Blanching is a cooking process in which food (commonly vegetables or fruits), is scalded in boiling water, removed after a specific brief interval, and then shocked by plunging into iced water or placed under cold running water to stop the cooking process. This process helps to reduce food quality loss over time. Use this method as a treatment before freezing, drying, or canning—heating vegetables or fruits to inactivate enzymes, modify texture, remove the peel, and wilt tissue. The process also preserves color, flavor, and nutritional value. There are three stages: preheating, blanching, and cooling. A common way to blanch is steam. To cool, use cold water or cool air. Other benefits include removing pesticide residues and decreasing microbial load. Drawbacks to the blanching process can include the leaching of water-soluble and heat-sensitive nutrients.
CVap technology is engineered around heated vapor. Accomplish any “wet” process (and accomplish it better) in a CVap oven. Placing fruits and vegetables in a preheated CVap oven unquestionably delivers the same thermal load to foods as a commercial steamer or boiling kettle. Because 350°F is CVap’s max temperature, there is less likelihood of nutrients cooking off or getting diluting. It’s a more gentle steaming process therefore CVap blanching enables better nutrients, improved color, and decreasing bacterial load and other contaminants. Because of this, blanching is ideal for getting food ready for preparation at a later date.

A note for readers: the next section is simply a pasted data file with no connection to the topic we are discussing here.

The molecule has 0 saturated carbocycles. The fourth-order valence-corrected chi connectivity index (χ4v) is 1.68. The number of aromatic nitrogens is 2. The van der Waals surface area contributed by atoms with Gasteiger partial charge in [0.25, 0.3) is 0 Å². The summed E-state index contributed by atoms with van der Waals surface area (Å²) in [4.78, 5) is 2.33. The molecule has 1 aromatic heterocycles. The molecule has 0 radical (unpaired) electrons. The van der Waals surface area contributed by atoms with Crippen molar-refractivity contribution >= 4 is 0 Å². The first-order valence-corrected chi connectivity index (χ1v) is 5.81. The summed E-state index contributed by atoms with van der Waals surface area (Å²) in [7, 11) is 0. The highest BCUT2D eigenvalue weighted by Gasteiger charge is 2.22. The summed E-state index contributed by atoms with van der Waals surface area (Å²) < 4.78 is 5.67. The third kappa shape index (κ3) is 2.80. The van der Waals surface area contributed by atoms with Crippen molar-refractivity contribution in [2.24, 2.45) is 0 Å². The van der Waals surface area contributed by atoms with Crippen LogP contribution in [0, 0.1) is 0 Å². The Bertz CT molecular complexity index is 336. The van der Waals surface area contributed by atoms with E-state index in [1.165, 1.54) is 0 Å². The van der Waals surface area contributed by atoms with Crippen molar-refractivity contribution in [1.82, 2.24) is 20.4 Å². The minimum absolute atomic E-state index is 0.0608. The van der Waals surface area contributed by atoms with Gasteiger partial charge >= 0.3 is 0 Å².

Cvap’s maximum temp for blanching is 200°F at 100% relative humidity (EVAP 200 = Air 200)…it’s like walking into a 200°F sauna with the air completely saturated with hot water vapor.
Depending on the model, users can blanch up to 28 trays of food simultaneously, in a single small footprint. It’s blanching on a large scale.